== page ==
Federal Aviation Administration (FAA), Department of Transportation (DOT).
The FAA is superseding an existing airworthiness directive (AD) for GE CF34-10E series turbofan engines. That AD currently requires removing the fuel inlet strainer from main fuel pump (MFP) part number (P/N) 2043M12P03, installing a certain replacement flange as an interim repair, remarking the MFP to P/N 2043M12P04, and performing initial and repetitive visual inspections of the main fuel filter. This AD requires removing MFPs, P/Ns 2043M12P03, 2043M12P04, 837600-3, and 837600-4, from service and installing an improved MFP with a different P/N. This AD results from GE determining that the cause of MFP fuel strainer failure is a design problem with the strainer. We are issuing this AD to prevent engine in-flight shutdown due to MFP malfunctions.
This AD becomes effective July 19, 2007.
You can get the service information identified in this AD from General Electric Company via Lockheed Martin Technology Services, 10525 Chester Road, Suite C, Cincinnati, Ohio 45215, telephone (513) 672-8400, fax (513) 672-8422.
You may examine the AD docket on the Internet at http://dms.dot.gov or in Room W12-140 on the ground floor of the West Building, 1200 New Jersey Avenue SE., Washington, DC 20590.Start Further Info
FOR FURTHER INFORMATION CONTACT:
Kenneth Steeves, Aerospace Engineer, Engine Certification Office, FAA, Engine and Propeller Directorate, 12 New England Executive Park, Burlington, MA 01803; telephone: (781) 238-7765, fax: (781) 238-7199.End Further Info End Preamble Start Supplemental Information
The FAA proposed to amend 14 CFR part 39 by superseding AD 2006-20-06, Amendment 39-14775 (71 FR 57403, September 29, 2006), with a proposed AD. The proposed AD applies to GE CF34-10E2A1, -10E5, -10E5A1, -10E6, -10E6A1, and -10E7 turbofan engines, with MFP P/Ns 2043M12P03, P/N 2043M12P04, 837600-3, and 837600-4, installed. We published the proposed AD in the Federal Register on September 29, 2006 (71 FR 57403). That action proposed to require removing MFPs, P/N 2043M12P03, 2043M12P04, 83600-3, and 83600-4 from service and installing an improved MFP, not later than July 31, 2007.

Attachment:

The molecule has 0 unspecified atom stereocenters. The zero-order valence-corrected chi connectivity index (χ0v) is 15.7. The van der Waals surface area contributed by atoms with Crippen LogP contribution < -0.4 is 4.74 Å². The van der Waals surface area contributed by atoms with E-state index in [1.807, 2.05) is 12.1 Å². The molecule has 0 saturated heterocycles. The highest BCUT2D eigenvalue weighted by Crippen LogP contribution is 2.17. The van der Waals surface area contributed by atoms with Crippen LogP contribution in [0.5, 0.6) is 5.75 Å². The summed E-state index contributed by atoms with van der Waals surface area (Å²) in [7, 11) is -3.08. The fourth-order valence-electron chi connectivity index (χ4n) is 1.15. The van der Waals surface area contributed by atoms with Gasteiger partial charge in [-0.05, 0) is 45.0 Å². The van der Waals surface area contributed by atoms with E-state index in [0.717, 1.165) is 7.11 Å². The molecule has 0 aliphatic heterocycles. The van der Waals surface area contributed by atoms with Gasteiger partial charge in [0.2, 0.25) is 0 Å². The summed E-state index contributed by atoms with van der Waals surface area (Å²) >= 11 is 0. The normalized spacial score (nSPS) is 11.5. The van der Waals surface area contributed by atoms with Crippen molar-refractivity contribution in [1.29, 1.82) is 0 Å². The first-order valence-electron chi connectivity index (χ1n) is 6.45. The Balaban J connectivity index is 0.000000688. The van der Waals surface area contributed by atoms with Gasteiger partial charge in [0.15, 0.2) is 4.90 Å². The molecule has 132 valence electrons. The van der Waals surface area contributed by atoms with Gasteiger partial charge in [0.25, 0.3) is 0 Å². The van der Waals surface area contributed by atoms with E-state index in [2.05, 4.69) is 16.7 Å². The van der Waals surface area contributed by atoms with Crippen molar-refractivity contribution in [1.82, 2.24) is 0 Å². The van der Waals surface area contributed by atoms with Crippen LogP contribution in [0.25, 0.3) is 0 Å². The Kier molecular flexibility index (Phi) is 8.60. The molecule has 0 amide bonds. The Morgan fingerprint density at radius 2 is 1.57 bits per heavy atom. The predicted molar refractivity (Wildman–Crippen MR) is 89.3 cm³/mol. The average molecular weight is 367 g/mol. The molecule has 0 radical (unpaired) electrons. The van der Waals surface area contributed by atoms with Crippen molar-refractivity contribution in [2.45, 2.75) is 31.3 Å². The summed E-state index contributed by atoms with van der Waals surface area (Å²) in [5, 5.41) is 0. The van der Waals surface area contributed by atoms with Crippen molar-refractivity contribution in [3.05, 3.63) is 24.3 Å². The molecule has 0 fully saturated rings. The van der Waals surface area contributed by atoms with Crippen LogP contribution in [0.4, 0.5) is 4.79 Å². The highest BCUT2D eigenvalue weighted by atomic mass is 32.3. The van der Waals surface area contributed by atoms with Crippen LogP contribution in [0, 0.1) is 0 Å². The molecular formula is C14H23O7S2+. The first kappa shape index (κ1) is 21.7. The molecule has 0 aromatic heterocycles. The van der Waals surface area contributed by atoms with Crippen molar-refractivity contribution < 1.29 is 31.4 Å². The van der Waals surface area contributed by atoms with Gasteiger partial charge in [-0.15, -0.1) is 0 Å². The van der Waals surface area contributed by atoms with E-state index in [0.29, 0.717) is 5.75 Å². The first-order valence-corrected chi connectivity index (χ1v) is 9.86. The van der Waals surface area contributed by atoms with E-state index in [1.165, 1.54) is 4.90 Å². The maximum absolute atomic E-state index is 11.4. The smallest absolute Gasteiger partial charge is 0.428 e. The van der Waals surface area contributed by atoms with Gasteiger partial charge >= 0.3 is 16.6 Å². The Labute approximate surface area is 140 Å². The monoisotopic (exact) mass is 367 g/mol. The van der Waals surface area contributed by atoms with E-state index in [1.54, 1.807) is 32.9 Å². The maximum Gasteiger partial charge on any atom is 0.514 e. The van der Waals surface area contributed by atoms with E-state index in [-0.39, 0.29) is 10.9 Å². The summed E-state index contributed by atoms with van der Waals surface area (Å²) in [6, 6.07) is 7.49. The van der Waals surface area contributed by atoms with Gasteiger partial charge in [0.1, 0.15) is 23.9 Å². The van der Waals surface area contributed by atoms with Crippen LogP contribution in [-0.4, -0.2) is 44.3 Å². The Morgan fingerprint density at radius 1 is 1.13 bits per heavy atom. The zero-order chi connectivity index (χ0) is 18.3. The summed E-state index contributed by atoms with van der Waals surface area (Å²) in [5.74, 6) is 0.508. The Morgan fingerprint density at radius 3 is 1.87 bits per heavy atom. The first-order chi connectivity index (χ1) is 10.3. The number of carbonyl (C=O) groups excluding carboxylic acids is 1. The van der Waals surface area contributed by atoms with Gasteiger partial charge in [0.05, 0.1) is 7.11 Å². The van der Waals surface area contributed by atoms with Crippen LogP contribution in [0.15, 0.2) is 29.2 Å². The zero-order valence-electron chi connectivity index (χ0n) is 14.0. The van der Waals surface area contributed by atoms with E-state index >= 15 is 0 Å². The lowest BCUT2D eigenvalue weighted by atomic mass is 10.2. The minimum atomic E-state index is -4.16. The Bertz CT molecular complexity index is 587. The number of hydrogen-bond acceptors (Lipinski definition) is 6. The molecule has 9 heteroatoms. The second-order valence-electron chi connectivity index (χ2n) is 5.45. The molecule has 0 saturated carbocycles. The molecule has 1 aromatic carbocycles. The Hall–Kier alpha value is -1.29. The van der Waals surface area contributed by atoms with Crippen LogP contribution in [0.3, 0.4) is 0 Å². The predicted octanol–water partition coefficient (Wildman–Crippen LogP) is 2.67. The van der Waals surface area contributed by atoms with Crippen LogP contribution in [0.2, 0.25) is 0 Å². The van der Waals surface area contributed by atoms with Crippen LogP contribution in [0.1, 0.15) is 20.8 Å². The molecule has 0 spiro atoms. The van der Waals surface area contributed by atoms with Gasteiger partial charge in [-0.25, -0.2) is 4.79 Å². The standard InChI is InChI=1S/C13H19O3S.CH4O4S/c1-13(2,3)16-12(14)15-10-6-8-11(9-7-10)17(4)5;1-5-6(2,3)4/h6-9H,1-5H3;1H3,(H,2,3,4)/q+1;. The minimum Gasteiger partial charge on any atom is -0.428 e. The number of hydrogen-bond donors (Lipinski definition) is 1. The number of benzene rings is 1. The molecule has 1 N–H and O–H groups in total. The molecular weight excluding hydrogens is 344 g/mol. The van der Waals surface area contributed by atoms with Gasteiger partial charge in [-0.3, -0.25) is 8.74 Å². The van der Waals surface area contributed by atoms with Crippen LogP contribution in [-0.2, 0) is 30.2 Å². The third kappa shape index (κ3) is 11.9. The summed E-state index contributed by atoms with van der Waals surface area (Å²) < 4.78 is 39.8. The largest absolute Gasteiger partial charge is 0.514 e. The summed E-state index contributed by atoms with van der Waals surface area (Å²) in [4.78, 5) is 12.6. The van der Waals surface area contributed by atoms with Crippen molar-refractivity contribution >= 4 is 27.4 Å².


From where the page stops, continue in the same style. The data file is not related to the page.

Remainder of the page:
Examining the AD Docket
You may examine the docket that contains the AD, any comments received, and any final disposition in person at the Docket Management Facility between 9 a.m. and 5 p.m., Monday through Friday, except Federal holidays. The Docket Office (telephone (800) 647-5227) is located on the plaza level of the Department of Transportation Nassif Building at the street address stated in ADDRESSES. Comments will be available in the AD docket shortly after the DMS receives them.
We provided the public the opportunity to participate in the development of this AD. We have considered the comments received.
Address the Use of Parts Manufacturer Approval (PMA) Parts